For what it's worth all reading box books like The Saddle Club, Thoroughbred, The Babysitters' Club etc. was a job mucking out stalls and a messy bedroom. I did make an effort to do the things that I liked in the books, and they were never destructive things, not even when I started reading horror. Then I just started reading a lot about folklore and legends.

The problems in my life never stemmed from books. I just covered them up with books. I doubt that's changed much for girls hitting that age.

writtenwyrdd said...

At 14 I was my full height of 5'8" and was bony as hell, flat chested exactly in your training bra boat, and I stayed that way all through high school. That never was much of a problem for me because I had other things that made me feel like a complete non-entity and so I read to escape. Never read the SVH becuase they came after my hs years, but sounds like they'd have been too vapid for me. No, I went for Tarzan and other sf/fantasy stories, and those gave me a ne wworld to live in that I liked much better.

But everyone does feel ill-fitting in their world someplace in childhood. Or, at least most of us do. I wouldnt' want to meet anyone who'd never doubted themselves, either. Insufferable prigs who think all problems are the fault of their experiencers piss me off. (Hey, that's what a lot of the New Age gurus basically tell people, too!)

Anyhow, wonderful review,and wonderful thoughts about books. People bring themselves to the equation when reading. They interpret the book.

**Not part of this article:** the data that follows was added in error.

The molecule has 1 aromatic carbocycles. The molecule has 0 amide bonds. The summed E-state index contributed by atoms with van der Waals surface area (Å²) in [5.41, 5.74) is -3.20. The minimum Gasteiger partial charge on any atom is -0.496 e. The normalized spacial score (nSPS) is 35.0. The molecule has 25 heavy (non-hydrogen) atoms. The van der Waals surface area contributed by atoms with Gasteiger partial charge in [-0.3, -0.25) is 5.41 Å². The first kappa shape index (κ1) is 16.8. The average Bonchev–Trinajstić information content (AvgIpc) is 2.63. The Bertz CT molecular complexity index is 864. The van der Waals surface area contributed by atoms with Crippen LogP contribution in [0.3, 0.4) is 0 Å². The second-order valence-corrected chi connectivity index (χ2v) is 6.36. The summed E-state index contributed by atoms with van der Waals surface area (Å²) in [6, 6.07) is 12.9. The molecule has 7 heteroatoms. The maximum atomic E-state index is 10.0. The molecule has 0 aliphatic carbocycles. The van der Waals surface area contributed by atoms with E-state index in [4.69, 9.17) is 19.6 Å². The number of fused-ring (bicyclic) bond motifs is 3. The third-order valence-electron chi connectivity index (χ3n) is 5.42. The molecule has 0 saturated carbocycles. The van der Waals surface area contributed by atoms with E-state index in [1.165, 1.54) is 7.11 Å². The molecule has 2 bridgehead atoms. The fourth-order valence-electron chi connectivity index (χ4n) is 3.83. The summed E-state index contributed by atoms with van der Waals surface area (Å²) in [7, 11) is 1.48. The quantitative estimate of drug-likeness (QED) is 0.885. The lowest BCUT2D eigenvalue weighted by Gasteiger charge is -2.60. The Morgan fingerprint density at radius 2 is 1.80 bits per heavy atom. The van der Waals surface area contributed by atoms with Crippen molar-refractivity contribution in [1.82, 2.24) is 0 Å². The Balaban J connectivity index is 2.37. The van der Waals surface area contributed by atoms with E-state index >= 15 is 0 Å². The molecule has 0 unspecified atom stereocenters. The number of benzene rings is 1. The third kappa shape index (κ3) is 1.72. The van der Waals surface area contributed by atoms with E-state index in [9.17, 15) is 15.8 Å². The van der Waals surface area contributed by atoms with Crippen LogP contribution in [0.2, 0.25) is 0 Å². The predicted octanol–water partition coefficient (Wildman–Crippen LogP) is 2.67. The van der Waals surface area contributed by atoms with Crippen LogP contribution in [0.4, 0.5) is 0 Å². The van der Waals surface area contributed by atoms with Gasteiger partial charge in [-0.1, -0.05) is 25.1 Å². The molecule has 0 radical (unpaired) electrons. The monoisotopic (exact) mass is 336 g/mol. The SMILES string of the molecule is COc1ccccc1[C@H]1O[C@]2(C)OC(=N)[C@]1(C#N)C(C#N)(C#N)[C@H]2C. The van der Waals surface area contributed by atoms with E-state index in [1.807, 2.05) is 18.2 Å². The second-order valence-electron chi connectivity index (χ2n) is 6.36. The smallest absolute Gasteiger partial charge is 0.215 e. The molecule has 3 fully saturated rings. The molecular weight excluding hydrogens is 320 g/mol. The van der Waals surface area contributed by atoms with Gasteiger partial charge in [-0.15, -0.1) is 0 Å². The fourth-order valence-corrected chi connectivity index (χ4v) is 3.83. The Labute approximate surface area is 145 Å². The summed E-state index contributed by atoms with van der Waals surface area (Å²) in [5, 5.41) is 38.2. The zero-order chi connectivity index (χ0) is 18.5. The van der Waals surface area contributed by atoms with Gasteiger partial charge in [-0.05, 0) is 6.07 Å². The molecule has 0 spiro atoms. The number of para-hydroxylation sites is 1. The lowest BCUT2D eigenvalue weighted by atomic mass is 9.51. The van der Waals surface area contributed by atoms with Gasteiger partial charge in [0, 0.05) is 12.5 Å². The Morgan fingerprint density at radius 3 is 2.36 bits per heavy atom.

Sherrill Quinn said...

Terrific review, D!

You've been tagged--check out my blog for details. :)

Charles Gramlich said...

that's a really good point. I think adults sometimes overestimate their own intelligence and savvy and underestimate that of teens. And it is true that a lot of people of very different characteristics don't get featured in books and movies. Personally, I'd just be happy my kid was reading, really.

McKoala said...

Empathy. Skinny teen here too. It wasn't books that made me feel inadequate, though, it was the people around me.

December/Stacia said...

Exactly, Michele. Let's be honest here; books are no different from music in that if they drive you to self-destruction, something was wrong to begin with.

No no, written, a person with no self-doubt would be...well, they'd be Tom Cruise, wouldn't they? And nobody wants that. *shudder*

Oh dear, Sherrill, a tag. At least it will give me something to blog today.

*nods* Yes Charles, they do--both over- and underestimating as you said. And yeah, at least they're reading. My bff has a friend who keeps worrying about why her son won't read--but every time the kid picks up a comic book or something she takes it away and tries to force something else on him. Um...

Exactly, McKoala. And sigh, still trying to get past it. :-)

Anonymous said...

Excellent analysis. For some reason there are a lot of books, movies, tv, etc that don't think youngsters actually bring something to the entertainment. -V95